Reminder: Core Web Vitals is still rolling out, how to prioritize your dev fixes; Tuesday’s daily brief
Plus, Pinterest bans all weight loss ads
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Good morning, Marketers, and we hope your weekend was everything you wanted and more.
It’s officially been summer for a while now, but the heatwaves that rolled throughout North America last week had people searching for relief in all kinds of different ways. Check out the trends in the indicator graphic below.
Along with waves of heat, we’ve also seen waves of Google algorithm updates. While the July update is still rolling out, we just wanted to remind you that the page experience update (which is not a core update) has been going on for a while and will continue to August, too. If you need to get your house in order before then, we’ve got a guide to help you below.
Plus, Pinterest made some ad policy changes to protect their main audience — young women.
Director of Search Content
How to audit Core Web Vitals (and prioritize the fixes)
Google’s page experience update is in the process of rolling out now (until August). And while it will not be the end of the world for many sites, it’s still a best practice to ensure people can access your site and use it quickly.
Core Web Vitals focuses on loading, interactivity, and visual stability, and it really just means your site is actually usable for visitors. If you’re having trouble figuring out how to figure out if your site needs fixes, or you need help prioritizing which fixes are most important, we’ve got the guide for you.
Pro tip. You can also use our guide to editing CWV to help get your (or your client’s) devs on board to make some of the most important changes. As we learned at SMX Advanced, data is often the key in helping other stakeholders understand the urgency behind SEO changes.
It’s like a heat wave – burning in my heart
“U.S. searches about heat waves and sunscreen reached all time record highs this month, and ‘air conditioner installation service’ spiked more than 2,150% over the same period of time,” wrote Molly McHugh-Johnson for Google’s blog The Keyword.
McHugh-Johnson looked into how searches around summer weather have changed over time. Some fun ways to talk about some un-fun weather? Heat wave, hot one, scorcher, and more. What are your faves? Mine has to be the Southern saying (that I just discovered via Googling), “It is hotter than a jalapeño’s armpit.” Hope you’re staying cool out there.
Pinterest is the first platform to prohibit all weight loss ads
Last week Pinterest officially banned ads with weight loss imagery and language. “According to the National Eating Disorders Association (NEDA), there’s been a steep rise in unhealthy eating habits and eating disorders in young people since the COVID-19 pandemic started last year,” the company wrote in the announcement.
As many youths use Pinterest to plan their summers, this move helps them focus on summer fun. Almost 75% of Pinterest users are women and 32% are 18-29 years old, according to data from Statista. This makes Pinterest the first major social media platform to ban weight loss ads, an expansion of previous policies that prohibited body shaming and dangerous weight loss claims.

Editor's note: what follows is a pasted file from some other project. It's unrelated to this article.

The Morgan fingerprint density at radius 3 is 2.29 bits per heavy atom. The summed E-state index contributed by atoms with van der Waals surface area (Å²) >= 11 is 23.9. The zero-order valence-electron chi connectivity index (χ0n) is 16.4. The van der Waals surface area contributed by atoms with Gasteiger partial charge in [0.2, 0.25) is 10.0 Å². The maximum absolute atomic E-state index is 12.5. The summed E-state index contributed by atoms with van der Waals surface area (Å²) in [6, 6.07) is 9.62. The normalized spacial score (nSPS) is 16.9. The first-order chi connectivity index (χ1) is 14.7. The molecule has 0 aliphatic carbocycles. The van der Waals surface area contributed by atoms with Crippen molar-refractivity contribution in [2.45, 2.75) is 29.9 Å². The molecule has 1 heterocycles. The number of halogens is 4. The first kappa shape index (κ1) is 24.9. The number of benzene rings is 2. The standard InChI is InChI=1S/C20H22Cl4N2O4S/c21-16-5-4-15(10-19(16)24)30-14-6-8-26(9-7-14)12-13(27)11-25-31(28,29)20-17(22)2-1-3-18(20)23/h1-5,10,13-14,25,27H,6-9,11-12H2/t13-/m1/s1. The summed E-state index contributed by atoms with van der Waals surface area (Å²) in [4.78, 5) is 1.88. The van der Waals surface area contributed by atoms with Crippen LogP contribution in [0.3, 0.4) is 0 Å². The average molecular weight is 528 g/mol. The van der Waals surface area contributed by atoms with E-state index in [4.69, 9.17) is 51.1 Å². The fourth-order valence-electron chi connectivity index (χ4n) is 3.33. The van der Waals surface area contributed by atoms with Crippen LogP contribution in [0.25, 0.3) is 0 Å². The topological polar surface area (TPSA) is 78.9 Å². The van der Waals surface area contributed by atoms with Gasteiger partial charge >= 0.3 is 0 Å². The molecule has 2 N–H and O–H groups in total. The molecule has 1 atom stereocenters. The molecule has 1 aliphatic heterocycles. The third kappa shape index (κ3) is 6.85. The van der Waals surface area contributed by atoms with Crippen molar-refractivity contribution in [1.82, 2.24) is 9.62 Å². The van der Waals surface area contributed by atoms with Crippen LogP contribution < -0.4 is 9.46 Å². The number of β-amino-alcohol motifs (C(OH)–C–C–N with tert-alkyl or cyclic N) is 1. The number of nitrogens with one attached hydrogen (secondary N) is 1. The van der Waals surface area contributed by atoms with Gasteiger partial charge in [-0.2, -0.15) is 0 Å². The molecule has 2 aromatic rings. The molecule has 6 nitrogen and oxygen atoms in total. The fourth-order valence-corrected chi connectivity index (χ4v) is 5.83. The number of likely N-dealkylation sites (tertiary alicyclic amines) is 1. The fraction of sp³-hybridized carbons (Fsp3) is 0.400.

The expanded ad ban means the following are now also prohibited:
- Any weight loss language or imagery;
- Any testimonials regarding weight loss or weight loss products;
- Any language or imagery that idealizes or denigrates certain body types;
- Referencing Body Mass Index (BMI) or similar indexes; and
- Any products that claim weight loss through something worn or applied to the skin
Ads that promote fitness services, healthy habits, and healthy lifestyles will NOT be a part of this ban as long as the focus of the ad is not weight loss.
Why we care. Many businesses have yet to tap the power of Pinterest for their own marketing. However, 82% of active users on Pinterest say they’ve been influenced to buy products based on the brand’s content on the platform. Pinterest has been expanding its ads options recently and is providing more tools for creators and influencers. This ad ban is another opportunity they’ve taken to protect their community and listen to their target market.
The truce is over: Microsoft and Google can jump back into the ring
Did you know that Google and Microsoft were in an official “truce” starting in 2015? I didn’t. Technically, this agreement expired in April of this year, which means all bets are off. We saw a taste of it earlier when Microsoft agreed with Australia’s move to make Google pay publishers and Google responded by snarking on Microsoft’s SolarWinds hack.
But before the legal agreement, the battles between the two tech companies were pretty heated: “During the height of Windows Phone in 2013, there was a particularly bitter battle between Microsoft and Google over YouTube. Months later, Microsoft was out selling anti-Google mugs and T-shirts, and acting rather nervous about Chromebooks,” wrote Tom Warren for The Verge.
So, it’s time to grab the popcorn again and see how the two major search engine companies approach each other with mounting investigations, calls for regulation, and valid criticisms of each platform.
Opinions expressed in this article are those of the guest author and not necessarily Search Engine Land. Staff authors are listed here.
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